The World's Strongest Man Works At Jyoto.info
He's 22, works in the customer service department at Jyoto.info, and is pound for pound one of the strongest men in the world. Meet powerlifting phenom Jesse Norris.
Elite strength sometimes plays by its own rules. In most cases, it is built incrementally over decades, spanning tens of thousands of reps and hundreds of training cycles. But sometimes, someone comes along who is so strong and so young—not to mention so ripped—that they challenge everything you thought you knew. Jesse Norris is one of these.
At 22 years old, Norris is one of the best powerlifters in the world. In the 93-kilogram (198-pound) weight class, he holds a raw world-record deadlift of 826 pounds, and a three-lift—bench, squat, and deadlift—total record of 2033.7 pounds. That's over 10 times his body weight. Norris achieved both of these titles at the Reebok Record Breakers meet in November of 2015.
Jesse Norris All Time World Record Total - 2033 @ 198
Watch the video - 1:15
Even though he continually competes and wins among the world's best athletes, Norris was a relative unknown until recently, even to many powerlifting fans. The secret is now out, and Norris has been gaining popularity through social media and videos, but don't expect him to change as a result. His quiet demeanor and humble attitude remain constant, and the publicity hasn't had any impact on Norris's ability to move weight.
In an effort to learn more about this budding superstar, we sat down for an interview at Bodybuiding.com headquarters.
On His History With The Iron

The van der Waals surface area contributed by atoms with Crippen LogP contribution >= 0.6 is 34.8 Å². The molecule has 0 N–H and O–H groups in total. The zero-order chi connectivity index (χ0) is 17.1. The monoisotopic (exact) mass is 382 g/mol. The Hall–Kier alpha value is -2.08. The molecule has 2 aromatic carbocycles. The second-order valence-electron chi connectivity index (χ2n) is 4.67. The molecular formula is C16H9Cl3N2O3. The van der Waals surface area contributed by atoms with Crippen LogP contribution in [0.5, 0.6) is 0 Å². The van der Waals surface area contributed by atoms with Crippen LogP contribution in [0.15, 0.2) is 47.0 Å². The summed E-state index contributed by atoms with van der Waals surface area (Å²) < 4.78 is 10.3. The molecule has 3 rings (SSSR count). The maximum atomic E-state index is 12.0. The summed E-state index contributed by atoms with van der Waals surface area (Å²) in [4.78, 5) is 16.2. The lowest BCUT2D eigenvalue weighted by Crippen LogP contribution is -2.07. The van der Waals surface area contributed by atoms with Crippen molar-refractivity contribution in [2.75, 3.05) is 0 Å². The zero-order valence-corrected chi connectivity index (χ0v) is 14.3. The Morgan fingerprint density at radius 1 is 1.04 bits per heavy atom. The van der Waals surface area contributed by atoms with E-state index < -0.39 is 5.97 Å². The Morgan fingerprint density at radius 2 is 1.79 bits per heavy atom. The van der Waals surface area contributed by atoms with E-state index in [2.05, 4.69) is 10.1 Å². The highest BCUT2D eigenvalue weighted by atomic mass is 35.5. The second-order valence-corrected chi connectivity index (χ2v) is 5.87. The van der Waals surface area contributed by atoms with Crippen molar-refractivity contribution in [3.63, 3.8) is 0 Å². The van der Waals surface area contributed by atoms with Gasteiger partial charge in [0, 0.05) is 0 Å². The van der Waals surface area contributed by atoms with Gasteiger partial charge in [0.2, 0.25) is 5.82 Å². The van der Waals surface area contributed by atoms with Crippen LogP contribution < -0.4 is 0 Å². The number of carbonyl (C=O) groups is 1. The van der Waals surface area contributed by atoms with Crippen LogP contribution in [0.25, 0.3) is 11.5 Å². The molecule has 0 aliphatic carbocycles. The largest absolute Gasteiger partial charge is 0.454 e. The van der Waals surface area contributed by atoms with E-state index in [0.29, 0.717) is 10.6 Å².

Name: Jesse Norris
Squat: 766 lbs.
Bench: 441 lbs.
DL: 826 lbs. (WR)
Total: 2033 lbs. (WR)
Have you always been strong?
Yes. Well, relatively. I first started lifting when I was in eighth grade. Basically, the whole class would go through a course, and then we'd do our first max. Mine was comparable to everyone else. But afterward, I dedicated more time to the weight room than everyone else.
So, by the end of the year, I set the eighth grade records. I just kept going from there. I found powerlifting in high school and started doing it more frequently.
Where does your drive to do well come from? Why try so hard?
In the beginning, I wanted to prove myself. I wanted to get stronger for other sports. I was never really recognized. I'm not sure if that's because my brother was always in the spotlight, or if it was because I was trying to be a football player. So I put a lot of effort into getting better.
Once I started winning and getting more attention, it was about finding my limits and continuing to break those limits. It's very fulfilling. And now I know that I can help inspire young people to try new things.
Would you say you have a natural gift?
It's definitely a combination of my work ethic and my genetics. In the beginning, it could have been just work ethic, but as I start to fine-tune everything and find my body's limits, genetics start to become more of a factor.
Are your parents athletic?
Definitely. My family is athletic. My brother is similar to me. We have good genes. He went to the Olympia strongman competition and placed second, so he's obviously talented as well.
On Strengths and Weaknesses
What is your biggest weakness?
My biggest physical weakness is mobility. I have a really bad habit of not stretching or cooling down. Unfortunately, it causes knee pain and low-back pain, so that's something I need to get better at.
Mentally, I suppose my biggest weakness is going into things expecting something bad to happen. I don't have a positive outlook—I expect the worst. Sometimes, that can work in my favor, though. If I have a really great day, it usually surprises me.
Going into a meet, do you expect to fail?
It's a mix. In the days before a meet, I think, "Oh man, maybe I'm going to bomb. This is going to be bad." I just get these bad thoughts rolling. And then, as I walk up to the bar, I'm usually a lot more confident. I tell myself, "I've done this before. I know what I'm doing. I've trained for this."
The weights don't scare me, but I do get nervous sometimes. Getting under a heavy squat, you see guys blow out their knees and terrible things happen. So that makes me nervous, but it's not really the weight. When I get under a bar, I feel confident. It's just what I have to do. It's what I've been training for.
If you miss a lift, what do you tell yourself?